3 Ways for Students to Take Care of Their Mental Health

A Career Peer Educator shares some strategies for navigating the workload during the final month of winter semester (and beyond).

As finals mount and some students prepare for graduation, feelings of being overwhelmed and burned out are common. As part of my series as a Career Peer Educator with the Career Centre, this month I am bringing you advice on how to take care of your mental health during this challenging time of year.

Tip 1: Take your sleep habits seriously

There’s an age-old joke among students that everyone wants enough sleep, good grades, and a vibrant social life, but you can only pick two. Since GPA is important for grad school and scholarship applications, and our friendships help keep us sane, many students choose to deprive themselves of sleep. But these issues aren’t as disconnected as they seem: getting a good night’s sleep is important for both academic performance and social communication, so choosing to pull an all-nighter might not boost your test scores as much as you might like.

To sleep better at night, there are a few easy steps you can take. The first step is to look at your current sleep schedule and honestly evaluate how consistent it is. Do you wake up at the same time each morning, regardless of how late you got to sleep the night before? Do you have a nightly routine that helps get you relaxed? Do you turn off the lights at the same time each night? If the answer to any of these questions is no, this is where you can start to make adjustments. Try to wake up at the same time every day and go to bed at the same time every night. It will take practice but establishing a routine is crucial for quality sleep.

Another important step to take is avoiding working from your bed as much as possible. In the age of doing everything from home, it’s more tempting than ever to just stay in bed all day. But this can weaken your mental association between your bedroom and sleep and lead your brain to instead associate your bed with stressful things like term papers. Your bed should be a place of relaxation and escaping from the world so make sure it stays that way by not using it as a desk.

Tip 2: Engage with the outside world

When you’re in the midst of studying for finals, it can be easy to forget the world beyond the pages of your textbook. But remembering to engage with the outside world is more important than ever. Here are a few ways to step back and take a break.

My personal favorite way to escape from it all is to literally take a step back and go for a walk. Walking is weight-bearing exercise (since you carry your own body weight wherever you go) and has a number of health benefits, including increased heart and lung fitness. You don’t have to go for a massive hike to see these benefits, either: even 30 minutes a day can help. If you’re not sure where to go, many cities (including Edmonton) have maps of local walking trails you can access online.

Doing a low-stress hobby is also useful for many people. Baking, making crafts, and reading are all great ways to stop and take a breather. While watching Youtube videos or scrolling through Tiktok are perfectly fine ways to pass time, it can be hard to resist the temptation to open up an assignment or check eClass when you’re on your computer. Stepping away from technology altogether can help you de-stress if taking breaks from your work is something you struggle with.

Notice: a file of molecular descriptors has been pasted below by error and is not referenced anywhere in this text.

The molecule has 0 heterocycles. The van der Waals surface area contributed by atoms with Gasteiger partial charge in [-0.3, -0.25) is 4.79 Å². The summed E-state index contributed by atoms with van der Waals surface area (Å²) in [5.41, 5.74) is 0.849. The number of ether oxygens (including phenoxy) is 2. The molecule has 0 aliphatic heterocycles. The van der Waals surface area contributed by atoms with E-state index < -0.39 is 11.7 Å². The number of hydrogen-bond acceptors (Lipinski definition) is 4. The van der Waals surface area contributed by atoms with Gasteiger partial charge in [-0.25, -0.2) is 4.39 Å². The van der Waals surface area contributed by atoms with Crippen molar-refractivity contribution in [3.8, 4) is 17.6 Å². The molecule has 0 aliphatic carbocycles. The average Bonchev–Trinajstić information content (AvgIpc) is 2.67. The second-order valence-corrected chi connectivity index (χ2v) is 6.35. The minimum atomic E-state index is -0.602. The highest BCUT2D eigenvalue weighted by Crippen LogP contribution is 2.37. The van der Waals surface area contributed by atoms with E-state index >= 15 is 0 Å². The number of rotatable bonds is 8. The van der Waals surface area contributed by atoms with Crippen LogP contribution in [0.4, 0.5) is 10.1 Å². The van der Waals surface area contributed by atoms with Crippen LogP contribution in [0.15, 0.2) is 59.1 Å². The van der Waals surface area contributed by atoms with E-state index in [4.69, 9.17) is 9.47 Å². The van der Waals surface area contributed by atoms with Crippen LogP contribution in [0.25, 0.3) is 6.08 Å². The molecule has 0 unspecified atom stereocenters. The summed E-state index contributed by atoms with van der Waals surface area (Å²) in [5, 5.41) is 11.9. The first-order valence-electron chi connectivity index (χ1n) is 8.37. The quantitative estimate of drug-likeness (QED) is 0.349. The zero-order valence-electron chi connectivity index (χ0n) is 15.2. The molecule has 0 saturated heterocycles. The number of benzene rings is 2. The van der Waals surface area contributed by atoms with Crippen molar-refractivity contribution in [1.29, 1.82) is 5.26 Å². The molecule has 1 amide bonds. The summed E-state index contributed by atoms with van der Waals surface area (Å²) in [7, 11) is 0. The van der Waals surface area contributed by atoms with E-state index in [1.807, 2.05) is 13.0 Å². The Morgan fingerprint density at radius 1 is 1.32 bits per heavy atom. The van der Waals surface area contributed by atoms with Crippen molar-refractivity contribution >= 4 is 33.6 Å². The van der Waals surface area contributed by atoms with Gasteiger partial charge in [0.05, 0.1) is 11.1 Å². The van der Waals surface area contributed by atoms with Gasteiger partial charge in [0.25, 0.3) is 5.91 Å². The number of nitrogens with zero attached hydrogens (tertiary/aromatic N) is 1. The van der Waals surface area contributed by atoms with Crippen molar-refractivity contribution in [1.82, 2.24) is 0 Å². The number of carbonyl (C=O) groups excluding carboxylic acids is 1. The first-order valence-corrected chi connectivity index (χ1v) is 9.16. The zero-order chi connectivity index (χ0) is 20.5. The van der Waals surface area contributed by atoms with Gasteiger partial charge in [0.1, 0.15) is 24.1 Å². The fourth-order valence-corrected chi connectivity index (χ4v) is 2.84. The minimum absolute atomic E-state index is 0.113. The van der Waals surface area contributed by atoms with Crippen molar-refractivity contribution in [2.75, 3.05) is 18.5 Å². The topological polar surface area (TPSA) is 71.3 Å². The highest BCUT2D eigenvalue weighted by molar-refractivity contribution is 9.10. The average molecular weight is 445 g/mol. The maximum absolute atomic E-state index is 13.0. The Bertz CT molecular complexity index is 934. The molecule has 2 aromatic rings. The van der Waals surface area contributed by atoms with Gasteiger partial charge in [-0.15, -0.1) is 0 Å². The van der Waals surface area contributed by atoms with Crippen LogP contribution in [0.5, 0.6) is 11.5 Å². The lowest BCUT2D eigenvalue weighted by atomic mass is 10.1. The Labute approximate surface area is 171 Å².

Finally, reaching out to mental health supports is always an option. The University of Alberta has a number of resources for students, which you can find a list of here. We all need help sometimes, and there’s no shame in asking.

Tip 3: Be compassionate with yourself

Most of us know that having compassion for others is important, especially during times of stress. However, an equally important but less often discussed aspect of compassion is self-compassion, or having compassion for oneself. It involves acting the same way towards yourself that you would act towards a friend or family member who made a mistake or is going through a difficult time, and it is crucial for dealing with mistakes.

Self-compassion is ultimately meant to reduce negative emotions and help you handle stress. This does not mean, fighting or suppressing emotions like guilt or frustration, because generally that will not be helpful to you in the long run. If your current situation is a painful one, accept that as the truth. Acknowledging your difficult feelings can make them easier to handle. It’s also okay to take it slow. If you’re used to beating yourself up over missteps, you won’t learn to be totally self-compassionate in a day. Be patient, and keep working at it.

It’s important to remember that self-compassion is rooted in a belief that all people deserve compassion and understanding no matter what. Regardless of how you perform on academic exams or in job interviews, show yourself the same kindness you would show others.

University is a source of stress for many of us, especially during finals season. These tips can help you get through April with a little more ease, and you may even find them useful afterwards as well.

This article concludes this series on working and learning from home. I’ve had a great time writing these four articles, and I hope you got something out of reading them! Have a great summer!